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Subject:

Re: Canterbury is to lose its museum?

From:

Nick Boldrini <[log in to unmask]>

Reply-To:

Nick Boldrini <[log in to unmask]>

Date:

Thu, 26 Jan 2017 11:44:38 +0000

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AS I am sure John is aware, working at MOLA, this has long been an issue - the storage of finds in museums, as well as perhaps the role of museums 
 
I am going to restrict myself to the former point only. 
 
John asks " Does anyone really think the developer-funded 'final' report, no matter how glossy and/or academically peer-reviewed, produced under intense pressure on manpower, expertise, time and money, is the end of the matter?" 
 
I would suggest in the majority of cases yes it is. As a discipline archaeology has been generally very bad (IMO) at encouraging archaeologists to go back and revisit archives of excavations (with a few notable exceptions) and once the site is written up that IS usually it. 
 
Whether that is good or bad, is debatable, but if as a discipline we are not encouraging the re-use/re-examination of archives, it does beg the question what are they being kept for? Especially when they are a drain on resources for the holding organisation. 
 
The growth in developer funded archaeology was predicated on the idea that museums wanted all the stuff we produced, but that is an increasingly questionable assumption. As a discipline we need to grasp the nettle on archives, and unfortunately (as is so often the case) this only happens when there is a crisis. 
 
As John also suggests the next wave of development (especially things like the A303 tunnel and HS2) may swamp some museums, but that may need to happen, to push the crisis so that this gets dealt with. 
 
There are many suggested solutions, some of which have been tried and work, but they have only been implemented piecemeal, mainly because the Nettle hasn't been grasped. 
 
And final point, I think that there is a danger in this discussion of assuming 'positive view' means the same as 'blind to issues'. It doesn't, you can be aware of issues and still be positive about the future. 
 
Probably should add this is my view not my employers... 
 
 
Best wishes 
 
Nick Boldrini 
Historic Environment Record Officer 
Ext 267008 
 
 
 
-----Original Message----- 
From: British archaeology discussion list [mailto:[log in to unmask]] On Behalf Of John Clark 
Sent: 25 January 2017 19:28 
To: [log in to unmask] 
Subject: Re: [BRITARCH] Canterbury is to lose its museum? 
 
Malcolm was right to draw attention to the ongoing threats to museums and the museum system in this country. 
 
Recently on Britarch there have been some very optimistic posts about the state of 'British archaeology' - at least in terms of the work available for archaeological students leaving university, with all the developments and major infrastructure projects planned etc. 
 
All very well - what happens to the finds all these enthusiastic and (reasonably) well-paid archaeologists dig up, all the site records they generate, using more and more sophisticated technology? Who is going to store and look after them? Who is going to make them available to future researchers? Who is going to interpret them for, and make them available to, a much wider public? Who is going to run the 'hands-on' sessions for school-kids?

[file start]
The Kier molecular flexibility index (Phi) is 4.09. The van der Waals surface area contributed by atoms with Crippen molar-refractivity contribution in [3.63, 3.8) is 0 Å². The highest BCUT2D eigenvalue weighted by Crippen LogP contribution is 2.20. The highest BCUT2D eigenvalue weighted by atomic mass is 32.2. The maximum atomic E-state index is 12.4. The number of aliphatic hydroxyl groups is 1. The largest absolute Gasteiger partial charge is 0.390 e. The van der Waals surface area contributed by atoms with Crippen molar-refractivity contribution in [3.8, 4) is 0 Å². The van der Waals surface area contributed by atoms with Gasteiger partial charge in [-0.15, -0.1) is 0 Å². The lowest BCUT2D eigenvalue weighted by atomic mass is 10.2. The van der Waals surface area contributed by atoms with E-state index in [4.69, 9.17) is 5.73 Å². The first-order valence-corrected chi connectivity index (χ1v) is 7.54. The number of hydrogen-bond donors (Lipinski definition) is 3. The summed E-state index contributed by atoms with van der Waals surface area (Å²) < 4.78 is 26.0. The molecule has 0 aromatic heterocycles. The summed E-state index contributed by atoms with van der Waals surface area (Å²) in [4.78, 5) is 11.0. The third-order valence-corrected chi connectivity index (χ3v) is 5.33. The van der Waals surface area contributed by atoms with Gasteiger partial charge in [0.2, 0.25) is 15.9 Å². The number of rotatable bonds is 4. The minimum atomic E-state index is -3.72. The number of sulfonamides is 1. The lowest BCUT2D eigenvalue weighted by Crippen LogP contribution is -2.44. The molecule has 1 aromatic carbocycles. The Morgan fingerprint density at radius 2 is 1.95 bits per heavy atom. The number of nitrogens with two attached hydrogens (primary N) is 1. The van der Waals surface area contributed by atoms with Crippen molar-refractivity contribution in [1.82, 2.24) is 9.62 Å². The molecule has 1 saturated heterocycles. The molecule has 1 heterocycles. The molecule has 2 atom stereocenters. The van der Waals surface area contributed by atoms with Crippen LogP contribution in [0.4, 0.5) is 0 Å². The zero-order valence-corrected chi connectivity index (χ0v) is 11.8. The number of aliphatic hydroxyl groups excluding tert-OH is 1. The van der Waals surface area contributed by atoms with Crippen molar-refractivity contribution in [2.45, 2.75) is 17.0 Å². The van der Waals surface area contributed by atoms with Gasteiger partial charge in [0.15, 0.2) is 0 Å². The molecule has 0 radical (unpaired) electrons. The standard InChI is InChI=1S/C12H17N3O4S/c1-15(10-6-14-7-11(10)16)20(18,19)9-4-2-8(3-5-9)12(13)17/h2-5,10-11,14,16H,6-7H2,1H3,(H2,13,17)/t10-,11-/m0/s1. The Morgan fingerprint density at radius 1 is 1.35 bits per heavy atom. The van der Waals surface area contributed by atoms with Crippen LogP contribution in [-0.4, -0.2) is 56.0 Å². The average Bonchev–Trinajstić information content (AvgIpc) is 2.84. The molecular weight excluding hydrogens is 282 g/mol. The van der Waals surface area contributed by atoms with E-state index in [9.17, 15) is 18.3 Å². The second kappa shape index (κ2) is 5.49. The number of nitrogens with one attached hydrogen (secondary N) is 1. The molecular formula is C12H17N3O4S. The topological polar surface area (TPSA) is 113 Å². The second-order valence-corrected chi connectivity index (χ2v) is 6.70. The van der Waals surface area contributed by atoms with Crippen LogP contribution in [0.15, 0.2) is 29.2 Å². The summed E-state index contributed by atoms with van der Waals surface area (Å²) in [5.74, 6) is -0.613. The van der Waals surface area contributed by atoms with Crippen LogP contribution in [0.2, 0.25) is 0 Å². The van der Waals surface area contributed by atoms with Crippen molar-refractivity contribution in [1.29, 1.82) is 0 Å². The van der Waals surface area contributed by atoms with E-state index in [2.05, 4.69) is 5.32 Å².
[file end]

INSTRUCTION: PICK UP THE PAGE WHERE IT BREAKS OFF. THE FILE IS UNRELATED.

Does anyone really think the developer-funded 'final' report, no matter how glossy and/or academically peer-reviewed, produced under intense pressure on manpower, expertise, time and money, is the end of the matter? 
 
There's a life after excavation, and that used to be the role of museums and of archaeological archives within museums. Perhaps it still is - where they exist. 
 
Museums everywhere with archaeological collections are closing, or facing massive reductions in their funding, and equivalent and unavoidable reductions in staffing and services to the public. 
 
How many museums now have any staff with archaeological knowledge? How many expect one person to take responsibility for the whole range of archaeological material from prehistory to 'modern' and their associated site records? The phasing-out of specialist curatorial expertise within museums is something that has been going on for the last twenty years or so (apparently calmly watched by the Museums Association - they occasionally lament it, but don't seem to do anything). 
 
But perhaps it's not only in this country - I recently sent an enquiry to a major museum in a certain (largely) English-speaking foreign country - as far as I could tell from their website, the person in charge of the object I was enquiring about is called a 'Collection Technician'. (That was three weeks ago - I've had no reply.) 
 
[Oh, and by the way - the current successes of 'British archaeology' (and the future availability of work for professional archaeologists!) surely depend on the present planning regime, which (in general  terms) has required the developer not only to facilitate archaeological work but to pay for it and for research and publication. Several contributors to Britarch will know more about this than I do, but I believe local government cutbacks are already seriously reducing the availability of archaeological expertise within local authority Planning Departments to invigilate the system and impose planning conditions (and I don't think Historic England is in much better state). But perhaps I'm worrying unduly - with Brexiteers' enthusiasm for 'free enterprise' and 'less regulation', and a willingness to jump on the Donald Trump bandwagon, our planning regulations will shortly be 'eased' - and there won't be any major developer-funded excavations to overwhelm the few remaining museums with archaeological holdings. (Back to the 1960s, anyone? This is where I came in.)] 
 
John C 
 
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